Friday, 31 July 2009

Mermaid or Whale?

I admit to having received this in my email box this morning from a lovely young Australian woman whom we met last season. I SO agree with the sentiment expressed within this...

Right on Maria!!

Recently, in a large French city, a poster featuring a young, thin and tan woman appeared in the window of a gym. It said:


A middle-aged woman, whose physical characteristics did not match those of the woman on the poster, responded publicly to the question posed by the gym:

To Whom It May Concern,

Whales are always surrounded by friends (dolphins, sea lions, curious humans). They have an active sex life, they get pregnant and have adorable baby whales. They have a wonderful time with dolphins stuffing themselves with shrimp. They play and swim in the seas, seeing wonderful places like Patagonia, the Barren Sea and the coral reefs of Polynesia.

Whales are wonderful singers and have even recorded CDs. They are incredible creatures and virtually have no predators other than humans. They are loved, protected and admired by almost everyone in the world.

Mermaids don’t exist. If they did exist, they would be lining up outside the offices of Argentinean psychoanalysts due to identity crisis. Fish or human? They don’t have a sex life, because they kill men who get close to them; not to mention how could they have sex? Therefore they do not have kids either. Not to mention who would want to get close to a girl who smells like a fish store? The choice is perfectly clear to me--I want to be a whale.

P..S. We are in an age when media puts into our heads the idea that only skinny people are beautiful, but I prefer to enjoy an ice cream with my kids, a good dinner with a man who makes me shiver, and a coffee with my friends. With time, we gain weight because we accumulate so much information and wisdom in our heads that, when there is no more room, it distributes out to the rest of our bodies. So we aren’t heavy; we are enormously cultured, educated and happy. Beginning today, when I look at my butt in the mirror, I will think, "Good gosh, look how smart I am!"

Thursday, 30 July 2009

The meaning of life.

Do you ever question the meaning of life? I do, at least daily! Not sure that I am any nearer the answer though even after so many years of the same question. Guess the closest I have come is "42", you know, as in "The Hitchhikers Guide to the galaxy".

It's a funny thing aging. Yeah all the usual, weight gain, wrinkles, body parts making, and reaching, that far South destination. When God created woman she sure made some cockups in the design features, wonder if I could sue.....

And yet I am finding a curious liberation in the whole process. I rarely look in a mirror these days(many would say that explains a lot), I struggle to mind what people think of me, social acceptance is no longer a prime mover in life. Is that good or bad? Who the f... knows!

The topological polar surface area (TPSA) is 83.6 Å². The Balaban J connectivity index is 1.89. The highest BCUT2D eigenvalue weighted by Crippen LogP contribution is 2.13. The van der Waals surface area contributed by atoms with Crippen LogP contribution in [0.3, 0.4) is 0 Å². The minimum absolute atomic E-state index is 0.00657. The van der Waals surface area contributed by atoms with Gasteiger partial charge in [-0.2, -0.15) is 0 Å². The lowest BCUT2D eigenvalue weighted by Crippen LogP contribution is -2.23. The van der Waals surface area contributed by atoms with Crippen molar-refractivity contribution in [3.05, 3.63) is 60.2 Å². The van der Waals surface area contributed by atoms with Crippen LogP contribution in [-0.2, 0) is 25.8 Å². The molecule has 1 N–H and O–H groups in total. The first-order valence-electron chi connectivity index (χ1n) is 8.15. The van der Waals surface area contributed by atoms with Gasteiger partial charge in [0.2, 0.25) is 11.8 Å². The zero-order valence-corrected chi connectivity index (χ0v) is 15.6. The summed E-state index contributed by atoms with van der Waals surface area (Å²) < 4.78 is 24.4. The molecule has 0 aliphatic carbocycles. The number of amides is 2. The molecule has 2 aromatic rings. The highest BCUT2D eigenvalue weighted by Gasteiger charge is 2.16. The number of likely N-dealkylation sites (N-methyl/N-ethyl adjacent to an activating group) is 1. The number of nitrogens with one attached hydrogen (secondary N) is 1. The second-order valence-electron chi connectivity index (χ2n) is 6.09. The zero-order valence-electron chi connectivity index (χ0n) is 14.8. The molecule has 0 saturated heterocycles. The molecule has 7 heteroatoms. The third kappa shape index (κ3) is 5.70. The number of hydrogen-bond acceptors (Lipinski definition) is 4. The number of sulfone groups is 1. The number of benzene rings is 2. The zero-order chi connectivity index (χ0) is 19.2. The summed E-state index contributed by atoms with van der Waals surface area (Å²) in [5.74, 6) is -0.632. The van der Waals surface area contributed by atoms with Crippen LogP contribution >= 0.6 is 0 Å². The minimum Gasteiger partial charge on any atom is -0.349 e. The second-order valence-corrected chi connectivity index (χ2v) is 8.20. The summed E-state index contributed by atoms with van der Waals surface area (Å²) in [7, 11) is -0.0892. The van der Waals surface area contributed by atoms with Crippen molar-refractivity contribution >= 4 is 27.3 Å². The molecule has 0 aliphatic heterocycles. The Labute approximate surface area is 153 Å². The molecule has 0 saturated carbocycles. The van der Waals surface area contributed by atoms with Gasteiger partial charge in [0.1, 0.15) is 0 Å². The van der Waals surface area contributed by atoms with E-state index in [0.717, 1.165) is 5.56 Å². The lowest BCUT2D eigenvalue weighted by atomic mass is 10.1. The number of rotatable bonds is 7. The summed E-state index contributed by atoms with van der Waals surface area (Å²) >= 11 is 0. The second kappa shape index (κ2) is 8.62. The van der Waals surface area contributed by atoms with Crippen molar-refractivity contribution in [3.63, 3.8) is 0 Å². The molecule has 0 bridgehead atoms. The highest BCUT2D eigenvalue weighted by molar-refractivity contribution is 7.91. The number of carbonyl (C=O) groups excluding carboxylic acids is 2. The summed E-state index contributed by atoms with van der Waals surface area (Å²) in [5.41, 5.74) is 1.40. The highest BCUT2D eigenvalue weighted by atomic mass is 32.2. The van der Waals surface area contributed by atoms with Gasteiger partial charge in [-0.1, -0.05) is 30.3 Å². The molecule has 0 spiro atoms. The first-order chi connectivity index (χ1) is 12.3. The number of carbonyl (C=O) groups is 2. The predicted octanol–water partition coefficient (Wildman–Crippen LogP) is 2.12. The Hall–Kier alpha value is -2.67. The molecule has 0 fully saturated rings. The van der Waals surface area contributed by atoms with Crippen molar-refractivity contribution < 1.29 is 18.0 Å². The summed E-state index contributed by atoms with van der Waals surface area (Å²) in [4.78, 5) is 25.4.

Childhood, puberty, adolescence, love, marriage, childbirth, divorce ,remarriage, crisis, bereavement.
All part of the great order of life. How come we get such different experiences each time??What I mean is why is it that my take on each moment of life can be so utterly different from the person standing next to me? Talk about "Men are from Mars, women are from Venus"! Still(shrugs shoulders) c'est la vie!

Last night I saw the movie UP , nice look at not leaving things too late, quite a good film really. And how relevant to our life as sailors. So often we see those who leave things too late, life full of regrets and yearnings for what might have been.

I may have many things wrong ( well I really don't think there are that many!), but as I said to TBH at the end of the movie, at least we can't say we didn't try it!, Even if it didn't always work out quite in the way we imagined!

Monday, 27 July 2009


We have been back a week, time enough to begin assimilating the changes in the three months that we have been out sailing.

As we came up river we were struck by the numbers of canoes out fishing. Was it a sign of a deepening recession or simply a response to the better weather?

We decided to stay in a quiet bay overnight and then continue up to our old haunt at Mario's. It would be nice to see our friends and catch up with the gossip...

Well there are some obvious changes here. For a start the number of BIG boats in the marina has mushroomed. Far more 50 footers than in previous years. Makes you wonder how the docks will hold up to these big brutes when the tsunami's come through. Most surprising is how few actual real live cruisers there are around.

The Rio has always seemed a strange place to me. Large numbers of Americans from the Southern States who only visit their boats for a few months a year, an overly large percentage of societies dropouts and misfits, but this year there simply are hardly any occupied boats in the marina's.

I wonder if that is due to the economic downturn? In the years of wild extravagance that we have just experienced it seemed like everyone and his mate were buying large yachts and heading off to 'live the dream'. Has the fantasy palled? Have the realities of the hard work and real expense of life aboard disillusioned the crowd that were always looking for the next party, the next social event?

It can make you question your own choice in lifestyle, are we like those people?? God I hope not.

We meet fewer and fewer 'real cruisers'. People who live on their boats 24/7 whilst traveling the world. Doing their own maintenance, seeking a self-sufficient lifestyle. Thank goodness we have met one or two boats this year who are.

Sunday, 26 July 2009

Life is good.

So here we are safely back in the Rio. Licking our wounds from the nastier experiences of the season and savoring the better ones...

One of the truisms of this cruising life is that you really never know what might happen next. Just as everything is falling apart around you a bright spot appears over the horizon. I have learnt a lot this season. A lot about myself, about TBH and about the boat. Some good, some not so good and some quite gobsmacking.

Our trip back was a mixed bag, a nasty squall caught me unawares about 20 miles south of Placencia. I was happily watching the ocean occasionally tweaking the self steering gear. There was a patch of dark clods out to the North East but it didn't look like much. No strong line of darker clouds, no deep steel grey colour. We had a reef in already and were sailing along in 10 knots of wind. I was keeping an eye on it when wham! Winds buffeted us from the beam and the rain poured down, then the thunder started to crash and we could see the lightning forking to the ocean rather too close for comfort. Bugger, got it wrong again. This seems to be a bit of a habit.